Infections in Endoscopy - Clinical Literature Review
Real rates of infections in endoscopy
Authors: Peiqi Wang, Tim Xu, Saowanee Ngamruengphong, Martin A Makary, Anthony Kalloo, Susan Hutfless
Date: May, 2018
This study aimed to estimate the rates of infections after colonoscopy and OGD performed in emergency departments in the USA. They tracked infection-related emergency department visits and unplanned in-patient admissions within 7 and 30 days after the procedures, examined infection sites and organisms and analysed predictors of infections. The study concluded that postendoscopic infections are more common than previously thought and vary widely by facility.
The rates of postendoscopy infections per 1000 procedures within 7 days were:
- 1.1 for screening Colonoscopies
- 1.6 for non-screening Colonoscopies
- 3.0 for OGD
Following guidelines ensures a safe scope
Authors: Ofstead CL, Wetzler HP, Heymann OL, Johnson EA, Eiland JE, Shaw MJ.
Date: May, 2018
This longitudinal study involved visual inspections with a borescope, microbial cultures, and biochemical tests to identify endoscopes in need of further cleaning or maintenance. Three assessments were conducted over a 7-month period.
- At final assessment, all endoscopes (N = 20) had visible irregularities
- Of 12 (60%) endoscopes with microbial growth, 4 had no growth until after 48 hours
- Similar proportions of control and intervention endoscopes (~20%) exceeded postcleaning biochemical test benchmarks
- Researchers observed fluid (95%), discoloration, and debris in channels
Reprocessing errors are ongoing and numerous
Authors: Ofstead CL, Wetzler HP, Snyder AK, Horton RA.
Date: May, 2018
The main cause of endoscopy-associated infections is failure to adhere to reprocessing guidelines. The purpose of this multisite, observational study was to evaluate reprocessing practices, employee perceptions, and occupational health issues. Data were collected utilizing interviews, surveys, and direct observation.
Observers documented guideline adherence, with only 1.4% of endoscopes reprocessed using manual cleaning methods with automated high-level disinfection versus 75.4% of those reprocessed using an automated endoscope cleaner and reprocessor. The full publication shows other interesting findings:
- Multiple steps were missed 45% of the time
- Failure rate of the 2 most important steps occurred >50%
- Incomplete brushing (57%)
- Not using forced Air (55%)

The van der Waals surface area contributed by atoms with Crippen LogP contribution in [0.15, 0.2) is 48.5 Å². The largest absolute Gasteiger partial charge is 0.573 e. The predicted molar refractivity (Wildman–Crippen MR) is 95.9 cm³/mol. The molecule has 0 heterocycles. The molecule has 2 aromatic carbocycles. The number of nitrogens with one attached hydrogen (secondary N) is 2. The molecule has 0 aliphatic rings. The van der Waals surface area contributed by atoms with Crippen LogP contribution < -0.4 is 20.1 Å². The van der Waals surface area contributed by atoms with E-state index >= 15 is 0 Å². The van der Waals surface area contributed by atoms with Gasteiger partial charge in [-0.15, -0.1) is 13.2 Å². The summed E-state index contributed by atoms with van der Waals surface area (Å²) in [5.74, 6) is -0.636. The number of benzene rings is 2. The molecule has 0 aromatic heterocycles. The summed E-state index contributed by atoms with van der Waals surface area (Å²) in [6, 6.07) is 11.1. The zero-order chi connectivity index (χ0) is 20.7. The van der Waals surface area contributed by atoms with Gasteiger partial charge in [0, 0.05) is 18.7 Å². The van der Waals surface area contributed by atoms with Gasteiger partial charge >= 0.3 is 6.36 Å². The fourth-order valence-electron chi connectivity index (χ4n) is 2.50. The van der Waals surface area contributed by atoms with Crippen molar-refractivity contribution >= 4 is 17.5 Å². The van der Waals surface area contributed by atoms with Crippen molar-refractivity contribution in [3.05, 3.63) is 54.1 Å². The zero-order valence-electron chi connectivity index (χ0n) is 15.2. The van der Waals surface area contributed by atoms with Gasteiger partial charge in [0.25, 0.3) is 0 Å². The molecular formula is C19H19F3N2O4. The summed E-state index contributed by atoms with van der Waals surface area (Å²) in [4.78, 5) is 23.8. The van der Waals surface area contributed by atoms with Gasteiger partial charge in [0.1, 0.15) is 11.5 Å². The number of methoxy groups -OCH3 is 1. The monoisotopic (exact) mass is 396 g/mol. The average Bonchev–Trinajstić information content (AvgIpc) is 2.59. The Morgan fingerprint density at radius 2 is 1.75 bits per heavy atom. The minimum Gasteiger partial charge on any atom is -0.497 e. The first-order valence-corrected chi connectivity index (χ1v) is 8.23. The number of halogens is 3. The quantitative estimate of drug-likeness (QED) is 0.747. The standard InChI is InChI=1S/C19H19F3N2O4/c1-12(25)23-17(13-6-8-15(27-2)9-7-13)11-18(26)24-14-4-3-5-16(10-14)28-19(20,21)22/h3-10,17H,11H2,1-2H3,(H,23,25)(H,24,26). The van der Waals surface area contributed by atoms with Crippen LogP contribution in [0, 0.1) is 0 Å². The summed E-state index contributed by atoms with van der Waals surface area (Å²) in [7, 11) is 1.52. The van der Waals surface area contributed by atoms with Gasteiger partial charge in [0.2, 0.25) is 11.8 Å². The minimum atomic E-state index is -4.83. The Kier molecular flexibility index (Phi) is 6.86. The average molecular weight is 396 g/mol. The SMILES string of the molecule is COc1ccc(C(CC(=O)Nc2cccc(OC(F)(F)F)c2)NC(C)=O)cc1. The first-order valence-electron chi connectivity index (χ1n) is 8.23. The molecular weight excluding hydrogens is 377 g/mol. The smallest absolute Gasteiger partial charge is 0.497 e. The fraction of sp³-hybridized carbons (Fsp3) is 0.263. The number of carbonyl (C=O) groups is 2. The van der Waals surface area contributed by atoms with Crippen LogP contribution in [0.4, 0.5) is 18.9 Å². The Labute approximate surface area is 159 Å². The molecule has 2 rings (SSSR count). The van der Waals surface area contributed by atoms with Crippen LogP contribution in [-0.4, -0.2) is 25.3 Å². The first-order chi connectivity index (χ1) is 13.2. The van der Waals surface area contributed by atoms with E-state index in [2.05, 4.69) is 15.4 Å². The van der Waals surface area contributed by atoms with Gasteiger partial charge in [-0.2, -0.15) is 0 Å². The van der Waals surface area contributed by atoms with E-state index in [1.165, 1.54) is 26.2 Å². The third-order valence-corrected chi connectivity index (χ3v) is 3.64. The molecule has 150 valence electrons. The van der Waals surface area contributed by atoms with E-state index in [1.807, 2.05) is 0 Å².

Global review of duodenoscope contamination issue
Authors: Zachary A Rubin, Stephen Kim, Adarsh M Thaker, V Raman Muthusamy
Date: July, 2018
This review summarises the most salient current research on duodenoscope-associated outbreaks and reprocessing, and aims to provide clinicians with practical information applicable to their practice.
- 32 outbreaks involving almost 400 patients (Jan 2000 – Dec 2017)
- The most common pathogens were Klebsiella pneumoniae and Pseudomonas aeruginosa
- Defective institutional cleaning practices were described in five reports, no defects were described in eight, and cleaning practices were not described in the remaining 19
15% of duodenoscopes contaminated according to a study
Title: High Prevalence Rate of Digestive Tract Bacteria in Duodenoscoopes: A Nationwide Study
Authors: Arjan W Rauwers, Anne F Voor in ’t holt, Jolanda G Buijs, Woutrinus de Groot, Bettina E Hansen, Marco J Bruno, Margreet C Vos
Date: February, 2018
This nationwide cross-sectional study aimed to determine the prevalence of bacterial contamination of reprocessed duodenoscopes in the Netherlands. All 73 Dutch ERCP centres were invited to sample ≥2 duodenoscopes. The results suggest that the present reprocessing and process control procedures are not adequate and safe.
- Sixty-seven out of 73 centres (92%) sampled 745 sites of 155 duodenoscopes.
- Ten different duodenoscope types from three distinct manufacturers were sampled including 69 (46%) Olympus TJFQ180V,43 (29%) Olympus TJF-160VR, 11 (7%) Pentax, ED34-i10T, 8 (5%) Pentax ED-3490TK and 5 (3%), Fujifilm ED-530XT8
- Thirty-three (22%) duodenoscopes from 26 (39%) centres were contaminated (AM20)
- On 23 (15%) duodenoscopes MGO were detected including Enterobacter cloacae, Escherichia coli, Klebsiella pneumonia and yeasts
Duodenoscope “attack rate” ~ 30%
Title: Independent Root Cause Analysis of Contributing Factors, Including Dismantling of 2 Duodenoscopes to an Outbreak of Multidrug-resistant Klebsiella Pneumoniae.
Authors: Arjan W. Rauwers, Annet Troelstra, Ad C. Fluit, Camiel Wissink, Arjo J. Loeve, Frank P. Vleggaar, Marco J. Bruno, Margreet C. Vos, Lonneke G.M. Bode, Jan F. Monkelbaan
Date: May, 2019
This article reports on the investigation after the outbreak of a multidrug-resistant Klebsiella pneumoniae (MRKP) related to 2 Olympus TJF-Q180V duodenoscopes. Reprocessing procedures were audited, and both duodenoscopes were fully dismantled to evaluate all potential contamination factors.
- In total, 102 patients who had undergone an ERCP procedure from January to August 2015 were invited for screening. Cultures were available of 81 patients, yielding 27 MRKP infected or colonized patients
- Ten patients developed a MRKP-related active infection
- The duodenoscopes had attack rates (the number of infected or colonized cases/number of exposed persons) of 35% (17/49) and 29% (7/24)
- The review revealed 4 major abnormalities:
- miscommunication about reprocessing
- undetected damaged parts
- inadequate repair of duodenoscope damage
- and duodenoscope design abnormalities, including the forceps elevator, elevator lever, and instrumentation port sealing